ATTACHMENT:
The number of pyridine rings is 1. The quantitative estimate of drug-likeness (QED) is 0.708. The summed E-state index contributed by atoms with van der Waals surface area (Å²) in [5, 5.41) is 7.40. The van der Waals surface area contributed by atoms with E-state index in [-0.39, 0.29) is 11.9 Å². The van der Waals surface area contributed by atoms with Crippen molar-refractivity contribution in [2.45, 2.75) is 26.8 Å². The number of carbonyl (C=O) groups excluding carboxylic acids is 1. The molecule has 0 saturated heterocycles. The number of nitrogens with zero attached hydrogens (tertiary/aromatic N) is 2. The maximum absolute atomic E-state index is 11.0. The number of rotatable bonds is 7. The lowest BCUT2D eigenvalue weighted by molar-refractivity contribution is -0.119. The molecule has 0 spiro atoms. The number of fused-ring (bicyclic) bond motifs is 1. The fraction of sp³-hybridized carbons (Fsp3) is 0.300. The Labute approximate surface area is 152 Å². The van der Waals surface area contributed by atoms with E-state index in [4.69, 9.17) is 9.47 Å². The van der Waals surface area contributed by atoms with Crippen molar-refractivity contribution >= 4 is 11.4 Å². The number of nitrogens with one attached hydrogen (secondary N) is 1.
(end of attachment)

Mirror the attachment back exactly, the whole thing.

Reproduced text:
The number of pyridine rings is 1. The quantitative estimate of drug-likeness (QED) is 0.708. The summed E-state index contributed by atoms with van der Waals surface area (Å²) in [5, 5.41) is 7.40. The van der Waals surface area contributed by atoms with E-state index in [-0.39, 0.29) is 11.9 Å². The van der Waals surface area contributed by atoms with Crippen molar-refractivity contribution in [2.45, 2.75) is 26.8 Å². The number of carbonyl (C=O) groups excluding carboxylic acids is 1. The molecule has 0 saturated heterocycles. The number of nitrogens with zero attached hydrogens (tertiary/aromatic N) is 2. The maximum absolute atomic E-state index is 11.0. The number of rotatable bonds is 7. The lowest BCUT2D eigenvalue weighted by molar-refractivity contribution is -0.119. The molecule has 0 spiro atoms. The number of fused-ring (bicyclic) bond motifs is 1. The fraction of sp³-hybridized carbons (Fsp3) is 0.300. The Labute approximate surface area is 152 Å². The van der Waals surface area contributed by atoms with E-state index in [4.69, 9.17) is 9.47 Å². The van der Waals surface area contributed by atoms with Crippen molar-refractivity contribution >= 4 is 11.4 Å². The number of nitrogens with one attached hydrogen (secondary N) is 1.